Automatic top up for the least amount of pennies

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Hey all!

Since we are busy with a hobby which requires a lot of time, and a lot of $$$, I was wondering whether we can see whose top up system is actually the cheapest :)

So anyone? :)

T :razz:
 

Alan

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I used a cheap float switch which i hang over the brace of the sump and connected a small pump to it. All in all if i remember correctly about the R250.00 mark for pump and switch.
 
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kewl kewl :) Can't wait for the other replies. I'll post my setup tomorrow - on my way to Cape Town today and back tomorrow round about 4pm :)
 

jacquesb

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English Henk! The problem is that Tinus stays over at Spier Winefarm. A bit of a distance to travel! ;-)

I use a 12 Volt float switch and a 12 Volt pump in my RO drump.... (connected to my 12 Volt car battery of course which I also use for my "emergency power outages" :)

Cost - a wee bit more than R250 - R140 for the float switch, and R114 for the 12 volt pump = R254
 
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i can are like to be spoken english deliciously when i are wearing my jean pant :p

I know aqua concepts can build little TU units... they found the mother load of float switches :p
 
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Tobes

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I bought a small pump from LFS for R75 and a 220v float switch from Andrew at Eco-acuatics for R100.:wave2:
 

jacquesb

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i can are like to be spoken english deliciously when i are wearing my jean pant :p

I know aqua concepts can build little TU units... they found the mother load of float switches :p
Cool! And cost-wise to the "man on the street"??
 

viper357

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I saw someone posted recently their auto-top up cost them R75, it was a gravity fed one with a stockmans valve I think, I will see if I can find that post for you.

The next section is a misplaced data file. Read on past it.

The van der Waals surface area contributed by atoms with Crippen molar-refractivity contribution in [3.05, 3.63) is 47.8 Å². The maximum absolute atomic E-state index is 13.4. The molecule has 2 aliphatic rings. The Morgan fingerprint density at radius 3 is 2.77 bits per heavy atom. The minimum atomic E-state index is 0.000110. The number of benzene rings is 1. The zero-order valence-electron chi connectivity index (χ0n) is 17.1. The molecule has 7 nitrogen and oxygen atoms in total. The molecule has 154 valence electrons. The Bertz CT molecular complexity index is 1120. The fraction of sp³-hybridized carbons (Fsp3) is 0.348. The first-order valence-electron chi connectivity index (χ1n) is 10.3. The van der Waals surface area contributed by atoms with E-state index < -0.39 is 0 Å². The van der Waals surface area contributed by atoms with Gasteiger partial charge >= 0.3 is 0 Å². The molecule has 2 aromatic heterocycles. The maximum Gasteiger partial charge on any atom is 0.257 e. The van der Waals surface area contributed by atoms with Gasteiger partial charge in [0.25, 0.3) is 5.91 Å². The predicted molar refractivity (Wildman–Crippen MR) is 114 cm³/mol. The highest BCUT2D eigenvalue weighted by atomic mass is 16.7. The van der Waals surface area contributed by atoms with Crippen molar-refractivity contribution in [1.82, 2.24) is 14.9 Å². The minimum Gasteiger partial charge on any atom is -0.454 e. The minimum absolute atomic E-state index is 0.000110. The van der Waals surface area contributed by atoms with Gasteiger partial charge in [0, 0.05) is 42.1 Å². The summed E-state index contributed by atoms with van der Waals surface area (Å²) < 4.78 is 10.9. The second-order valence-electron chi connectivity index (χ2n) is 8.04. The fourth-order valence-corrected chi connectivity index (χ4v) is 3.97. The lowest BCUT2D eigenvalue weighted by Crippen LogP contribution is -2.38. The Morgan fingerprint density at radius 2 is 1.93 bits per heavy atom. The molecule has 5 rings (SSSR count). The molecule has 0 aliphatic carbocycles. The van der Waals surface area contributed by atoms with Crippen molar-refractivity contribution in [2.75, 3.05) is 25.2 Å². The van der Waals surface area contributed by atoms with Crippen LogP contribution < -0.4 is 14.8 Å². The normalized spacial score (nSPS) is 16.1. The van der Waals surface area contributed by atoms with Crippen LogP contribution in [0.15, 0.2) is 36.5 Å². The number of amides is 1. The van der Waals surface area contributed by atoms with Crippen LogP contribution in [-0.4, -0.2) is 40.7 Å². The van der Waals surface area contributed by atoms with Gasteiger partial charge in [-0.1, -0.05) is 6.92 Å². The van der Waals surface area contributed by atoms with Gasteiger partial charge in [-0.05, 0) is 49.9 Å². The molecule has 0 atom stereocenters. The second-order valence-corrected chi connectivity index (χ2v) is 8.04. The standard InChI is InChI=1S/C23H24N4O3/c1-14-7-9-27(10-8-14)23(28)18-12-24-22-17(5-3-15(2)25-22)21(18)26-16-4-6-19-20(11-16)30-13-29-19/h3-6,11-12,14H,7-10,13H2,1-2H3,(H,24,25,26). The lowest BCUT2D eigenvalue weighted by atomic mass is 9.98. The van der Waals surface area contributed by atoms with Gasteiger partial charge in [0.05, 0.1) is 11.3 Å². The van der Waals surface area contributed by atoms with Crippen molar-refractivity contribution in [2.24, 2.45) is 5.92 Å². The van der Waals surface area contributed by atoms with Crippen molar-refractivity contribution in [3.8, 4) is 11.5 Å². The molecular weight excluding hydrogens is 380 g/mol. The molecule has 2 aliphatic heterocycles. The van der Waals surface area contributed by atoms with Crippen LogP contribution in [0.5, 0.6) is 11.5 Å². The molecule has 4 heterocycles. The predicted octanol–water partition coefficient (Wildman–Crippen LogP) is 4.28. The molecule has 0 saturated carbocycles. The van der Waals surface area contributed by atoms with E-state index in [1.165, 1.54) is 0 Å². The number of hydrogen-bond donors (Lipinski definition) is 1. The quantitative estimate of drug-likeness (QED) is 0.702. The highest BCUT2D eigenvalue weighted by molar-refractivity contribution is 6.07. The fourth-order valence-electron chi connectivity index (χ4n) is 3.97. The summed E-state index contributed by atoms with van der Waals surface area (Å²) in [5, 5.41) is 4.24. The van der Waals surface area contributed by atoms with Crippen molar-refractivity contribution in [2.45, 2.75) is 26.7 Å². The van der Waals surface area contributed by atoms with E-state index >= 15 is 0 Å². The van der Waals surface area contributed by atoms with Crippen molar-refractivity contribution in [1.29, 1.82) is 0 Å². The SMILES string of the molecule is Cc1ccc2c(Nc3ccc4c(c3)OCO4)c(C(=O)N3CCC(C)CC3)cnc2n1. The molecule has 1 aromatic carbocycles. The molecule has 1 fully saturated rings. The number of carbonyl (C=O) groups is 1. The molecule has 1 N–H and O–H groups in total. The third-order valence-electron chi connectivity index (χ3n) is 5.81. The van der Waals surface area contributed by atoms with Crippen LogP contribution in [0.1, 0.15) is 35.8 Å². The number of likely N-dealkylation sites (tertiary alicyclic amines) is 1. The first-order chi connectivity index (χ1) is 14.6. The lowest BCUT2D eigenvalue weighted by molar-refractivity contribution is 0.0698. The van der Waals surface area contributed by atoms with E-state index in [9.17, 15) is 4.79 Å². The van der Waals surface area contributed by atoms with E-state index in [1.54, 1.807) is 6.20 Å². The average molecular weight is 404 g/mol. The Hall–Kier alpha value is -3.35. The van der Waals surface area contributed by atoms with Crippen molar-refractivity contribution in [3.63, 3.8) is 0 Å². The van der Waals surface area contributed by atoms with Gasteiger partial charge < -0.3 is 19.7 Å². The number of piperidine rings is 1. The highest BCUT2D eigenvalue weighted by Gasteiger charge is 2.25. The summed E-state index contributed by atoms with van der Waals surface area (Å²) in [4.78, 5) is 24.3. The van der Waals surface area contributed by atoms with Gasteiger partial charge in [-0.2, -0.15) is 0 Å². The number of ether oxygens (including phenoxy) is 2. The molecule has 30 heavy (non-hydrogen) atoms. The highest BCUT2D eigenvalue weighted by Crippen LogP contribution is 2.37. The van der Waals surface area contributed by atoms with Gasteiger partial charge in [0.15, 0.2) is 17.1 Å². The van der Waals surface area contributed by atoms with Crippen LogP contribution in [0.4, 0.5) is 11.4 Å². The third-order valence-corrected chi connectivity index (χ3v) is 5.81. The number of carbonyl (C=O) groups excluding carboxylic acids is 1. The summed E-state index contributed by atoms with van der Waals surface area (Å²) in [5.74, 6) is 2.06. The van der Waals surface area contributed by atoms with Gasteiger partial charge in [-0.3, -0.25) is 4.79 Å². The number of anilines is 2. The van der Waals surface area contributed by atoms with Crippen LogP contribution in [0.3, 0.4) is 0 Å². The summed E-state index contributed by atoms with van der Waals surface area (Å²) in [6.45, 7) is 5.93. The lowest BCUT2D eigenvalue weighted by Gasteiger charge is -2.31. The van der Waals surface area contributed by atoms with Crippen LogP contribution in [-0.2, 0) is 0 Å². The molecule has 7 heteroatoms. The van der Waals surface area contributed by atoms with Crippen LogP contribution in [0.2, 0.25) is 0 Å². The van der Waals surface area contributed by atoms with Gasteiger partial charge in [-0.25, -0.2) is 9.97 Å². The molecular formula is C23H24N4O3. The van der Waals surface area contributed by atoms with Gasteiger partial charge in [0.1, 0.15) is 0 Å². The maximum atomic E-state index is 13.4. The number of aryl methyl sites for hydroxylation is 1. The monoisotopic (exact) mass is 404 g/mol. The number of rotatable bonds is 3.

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it was geoffrey, i saw it very nice but only negative point is that the ro drum must be higher than the sump, and doesn't look nice if you have a drum next to your DT./

but it works like a charm:thumbup:
 
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Think mine is probably the cheapest then :) R35 :) Toilet float valve? Voila! :D
 
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the cheapest semi-auto top-up would be a simple kalk dripper (plastic or glass container of suitable size, piece of airline tubing and a plastic airline clamp...) dripping at a rate just slower than your evaporation rate. You would then only have to top up the difference once every week or two, and of course keep the kalk dripper filled.

Personally, I have my RO outlet coupled directly to my kalk reservoir and to the return pump chamber of the sump via two plastic toilet float valves. It does have a risk of flooding should the valve become stuck, though, but this has not happened in about 7 years, since I started this way.

Hennie
 
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I saw one.... Solid water bottle inverted - must not be able to colapse under presssure. Inlet just under water line, outlet deep in tank.

Water evaporates, drops below inlet, breaks vacuum, water flows into tank and fills above the inlet again making vacuum again.

I also had an idea for a bottle with PVC coming out the bottm and a ping-pong ball and o-ring in that pvc tube. water drops, so does ping-pong ball and allows water to flow out until water level pushes it up again and seals it. Probably safer to use toilet valve though.

Having said all that I don't trust anything I build so I bought an Osmolater:yeahdude:
 

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